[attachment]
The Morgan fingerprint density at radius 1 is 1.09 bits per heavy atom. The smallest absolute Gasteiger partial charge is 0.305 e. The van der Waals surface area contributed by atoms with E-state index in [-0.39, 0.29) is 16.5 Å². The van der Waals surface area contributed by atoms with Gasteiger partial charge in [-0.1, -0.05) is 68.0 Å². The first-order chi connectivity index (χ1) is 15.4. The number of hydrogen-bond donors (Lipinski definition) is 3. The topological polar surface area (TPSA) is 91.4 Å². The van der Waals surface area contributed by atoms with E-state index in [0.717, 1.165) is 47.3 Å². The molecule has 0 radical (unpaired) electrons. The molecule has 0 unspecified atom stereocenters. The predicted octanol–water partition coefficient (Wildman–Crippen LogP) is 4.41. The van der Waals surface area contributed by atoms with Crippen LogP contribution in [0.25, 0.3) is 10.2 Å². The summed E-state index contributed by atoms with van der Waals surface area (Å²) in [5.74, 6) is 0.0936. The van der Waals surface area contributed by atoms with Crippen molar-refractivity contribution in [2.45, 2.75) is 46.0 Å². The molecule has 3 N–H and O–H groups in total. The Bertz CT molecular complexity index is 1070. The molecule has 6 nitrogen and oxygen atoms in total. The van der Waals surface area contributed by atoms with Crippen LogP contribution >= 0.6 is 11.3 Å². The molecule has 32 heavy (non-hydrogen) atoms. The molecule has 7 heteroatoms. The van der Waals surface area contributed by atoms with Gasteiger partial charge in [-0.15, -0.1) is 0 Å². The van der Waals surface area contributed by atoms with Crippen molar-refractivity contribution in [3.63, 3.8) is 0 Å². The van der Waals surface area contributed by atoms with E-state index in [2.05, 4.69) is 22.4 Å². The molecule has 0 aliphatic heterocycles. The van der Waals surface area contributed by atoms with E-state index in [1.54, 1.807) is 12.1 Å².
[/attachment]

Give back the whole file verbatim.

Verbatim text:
The Morgan fingerprint density at radius 1 is 1.09 bits per heavy atom. The smallest absolute Gasteiger partial charge is 0.305 e. The van der Waals surface area contributed by atoms with E-state index in [-0.39, 0.29) is 16.5 Å². The van der Waals surface area contributed by atoms with Gasteiger partial charge in [-0.1, -0.05) is 68.0 Å². The first-order chi connectivity index (χ1) is 15.4. The number of hydrogen-bond donors (Lipinski definition) is 3. The topological polar surface area (TPSA) is 91.4 Å². The van der Waals surface area contributed by atoms with E-state index in [0.717, 1.165) is 47.3 Å². The molecule has 0 radical (unpaired) electrons. The molecule has 0 unspecified atom stereocenters. The predicted octanol–water partition coefficient (Wildman–Crippen LogP) is 4.41. The van der Waals surface area contributed by atoms with Crippen LogP contribution in [0.25, 0.3) is 10.2 Å². The summed E-state index contributed by atoms with van der Waals surface area (Å²) in [5.74, 6) is 0.0936. The van der Waals surface area contributed by atoms with Crippen molar-refractivity contribution in [2.45, 2.75) is 46.0 Å². The molecule has 3 N–H and O–H groups in total. The Bertz CT molecular complexity index is 1070. The molecule has 6 nitrogen and oxygen atoms in total. The van der Waals surface area contributed by atoms with Crippen LogP contribution >= 0.6 is 11.3 Å². The molecule has 32 heavy (non-hydrogen) atoms. The molecule has 7 heteroatoms. The van der Waals surface area contributed by atoms with Gasteiger partial charge in [-0.15, -0.1) is 0 Å². The van der Waals surface area contributed by atoms with Crippen molar-refractivity contribution in [3.63, 3.8) is 0 Å². The van der Waals surface area contributed by atoms with E-state index in [2.05, 4.69) is 22.4 Å². The molecule has 0 aliphatic heterocycles. The van der Waals surface area contributed by atoms with E-state index in [1.54, 1.807) is 12.1 Å².